Thursday, September 17, 2009

The Cat Nadine Speaks

I am still sad about my Facebook account being disabled because I am not an "entity." Sad because I am now unable to share my wit, intelligence and love with my many friends on Facebook. But as I said the other day, I will write here on my Blog more often; I am even thinking of writing a book! Yes, a book. The Cat Nadine Speaks--Wit and Wisdom for Every Day of the Year.

I am inspired by Bruce's website and Bruce's brother Dennis, whose new book arrived in the mail the other day. It's called "Visiting Wallace--Poems Inspired by the Life and Work of Wallace Stevens." The book is an impressive assemblage of an astonishing variety of poems and poets! Here is a poem from the book by Dennis and it even mentions a cat!

An Ordinary Evening

His house is empty when
He arrives--empty and
Quiet and large. Perhaps,

It is too large for one man
And two women. From
The window of his study

He can look toward the town
He travels to each morning
And returns each night.

It is winter and the slope of
His yard, so green six months
Ago, is now awash in white,

Patterned slightly by the paws
Of the neighbor's cat. Of the
Garden nothing remains but

The dried out sticks of roses
Trimmed low to the ground
And protruding some above the

Snow. He sits in his study
And thinks of the green of May
And red of June. He awaits

The return of his daughter and
The start of his dinner,
Hearty, he hopes, and hot. He

Dreams the sound of her feet
Upon the stairs, but realizes
That if he has fallen asleep he

Is now awake for she has entered
His room. He smiles,
Stretching forth his hands,

Hands that she steps forward and
Holds. He remembers how
He used to write to her mother

When he went to such distant places
As Greensboro and Elsie stayed
Here at home to guard the fort,

As they used to joke. Holly pulls
Slightly and he stands, shaky
At first, yet, recalling

The hikes he took last spring.

Maybe I will get to go outside this winter and leave paw prints in the snow. Susan and Bruce take me out (I take them out!) every day. Here I am in the front yard thinking about my book!

I have never been outside in the winter, in the snow. I have only stood on my stool at the kitchen window and watched the snow. Sigh. Just writing about the snow makes me think of those beautiful and poetic lines from James Joyce's "The Dead":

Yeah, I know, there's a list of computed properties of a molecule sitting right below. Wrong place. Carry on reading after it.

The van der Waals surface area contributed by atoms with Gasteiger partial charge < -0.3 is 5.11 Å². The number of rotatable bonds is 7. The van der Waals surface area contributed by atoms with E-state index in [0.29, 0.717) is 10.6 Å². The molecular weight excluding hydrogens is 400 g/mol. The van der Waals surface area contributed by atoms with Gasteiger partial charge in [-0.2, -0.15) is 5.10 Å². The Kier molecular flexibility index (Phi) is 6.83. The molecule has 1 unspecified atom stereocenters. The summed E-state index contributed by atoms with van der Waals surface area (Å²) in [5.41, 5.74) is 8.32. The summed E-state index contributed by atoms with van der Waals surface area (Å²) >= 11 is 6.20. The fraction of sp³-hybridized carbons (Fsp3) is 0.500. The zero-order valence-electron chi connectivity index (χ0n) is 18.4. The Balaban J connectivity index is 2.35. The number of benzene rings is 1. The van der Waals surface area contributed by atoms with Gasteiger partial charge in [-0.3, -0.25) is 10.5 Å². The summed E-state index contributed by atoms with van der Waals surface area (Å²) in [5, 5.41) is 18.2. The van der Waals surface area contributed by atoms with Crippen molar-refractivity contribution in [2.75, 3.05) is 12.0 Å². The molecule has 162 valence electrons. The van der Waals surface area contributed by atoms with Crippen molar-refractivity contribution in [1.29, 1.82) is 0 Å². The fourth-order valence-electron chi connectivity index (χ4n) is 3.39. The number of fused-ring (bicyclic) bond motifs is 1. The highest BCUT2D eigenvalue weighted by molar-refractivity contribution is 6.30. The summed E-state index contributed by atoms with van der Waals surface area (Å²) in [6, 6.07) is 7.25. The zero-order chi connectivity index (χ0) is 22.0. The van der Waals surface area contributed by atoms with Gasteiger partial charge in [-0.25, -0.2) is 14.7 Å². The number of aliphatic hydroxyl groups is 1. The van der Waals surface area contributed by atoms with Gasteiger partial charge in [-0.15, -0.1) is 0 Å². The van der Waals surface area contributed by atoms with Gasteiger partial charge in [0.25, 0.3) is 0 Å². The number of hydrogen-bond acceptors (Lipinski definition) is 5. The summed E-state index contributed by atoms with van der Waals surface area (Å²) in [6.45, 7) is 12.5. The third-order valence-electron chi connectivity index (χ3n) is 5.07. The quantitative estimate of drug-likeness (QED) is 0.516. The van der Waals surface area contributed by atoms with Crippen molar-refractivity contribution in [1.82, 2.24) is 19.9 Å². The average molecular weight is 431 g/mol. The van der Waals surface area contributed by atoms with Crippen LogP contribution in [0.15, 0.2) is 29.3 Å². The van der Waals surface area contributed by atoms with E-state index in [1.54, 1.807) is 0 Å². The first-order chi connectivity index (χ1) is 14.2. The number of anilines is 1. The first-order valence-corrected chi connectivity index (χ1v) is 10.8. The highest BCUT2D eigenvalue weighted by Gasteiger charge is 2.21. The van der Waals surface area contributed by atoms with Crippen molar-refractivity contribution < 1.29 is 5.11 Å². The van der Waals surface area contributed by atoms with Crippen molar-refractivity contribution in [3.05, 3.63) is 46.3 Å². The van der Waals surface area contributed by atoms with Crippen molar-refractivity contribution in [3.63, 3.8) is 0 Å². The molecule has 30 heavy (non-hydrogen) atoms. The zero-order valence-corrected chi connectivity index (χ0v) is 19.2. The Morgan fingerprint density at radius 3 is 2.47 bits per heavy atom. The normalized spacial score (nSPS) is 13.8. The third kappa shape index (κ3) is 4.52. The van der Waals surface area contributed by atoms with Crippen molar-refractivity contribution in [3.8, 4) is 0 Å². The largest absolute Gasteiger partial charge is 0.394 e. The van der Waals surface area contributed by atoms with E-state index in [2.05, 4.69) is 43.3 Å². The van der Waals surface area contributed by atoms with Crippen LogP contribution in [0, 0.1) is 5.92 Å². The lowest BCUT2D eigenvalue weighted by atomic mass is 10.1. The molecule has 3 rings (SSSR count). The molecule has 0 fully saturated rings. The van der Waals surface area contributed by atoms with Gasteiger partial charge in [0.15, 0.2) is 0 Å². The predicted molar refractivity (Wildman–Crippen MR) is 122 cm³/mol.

"Yes, the newspapers were right: snow was general all over Ireland. It was falling on every part of the dark central plain, on the treeless hills, falling softly upon the Bog of Allen and, farther eastward, softly falling into the dark mutinous Shannaon waves. It was falling, too, upon every part of the lonely churchyard on the hill where Michael Furey lay buried. It lay thickly drifted on the crooked crosses and headstones, on the spears of the little gate, on the barren thorns. His soul swooned slowly as he heard the snow falling faintly through the universe and faintly falling, like the descent of their last end, upon all the living and the dead."

Tuesday, September 15, 2009

My Blog

If it wasn't bad enough that Bruce and Susan brought me to the vet yesterday, this morning I woke up to discover that my Facebook account had been disabled because I am not an "entity." I am not sure what that words means in this situation but I am a cat; the cat Nadine. I guess I have relied too heavily upon Facebook as a simple way to stay in touch with many of my friends, but sacrificed writing often here on my Blog. So stay tuned, friends, because I will be writing here more often; I will be bringing you stories, poems, and photographs. Here is a photo of me resting on the living room couch last night:

P.S. The vet said I am a healthy cat!

P.P.S. Here is Sonnet 43 from Elizabeth Barrett Browning, which I think is beautiful and may I suggest you read it aloud:

How do I love thee? Let me count the ways.
I love thee to the depth and breadth and height
My soul can reach, when feeling out of sight
For the ends of being and ideal Grace.
I love thee to the level of everyday's
Most quiet need, by sun and candlelight.
I love thee freely, as men strive for Right.
I love thee purely, as they turn from Praise.
I love thee with the passion put to use
In my old griefs, and with my childhood's faith.
I love thee with a love I seemed to lose
With my lost saints—I love thee with the breath,
Smiles, tears, of all my life!—and, if God choose,
I shall but love thee better after death.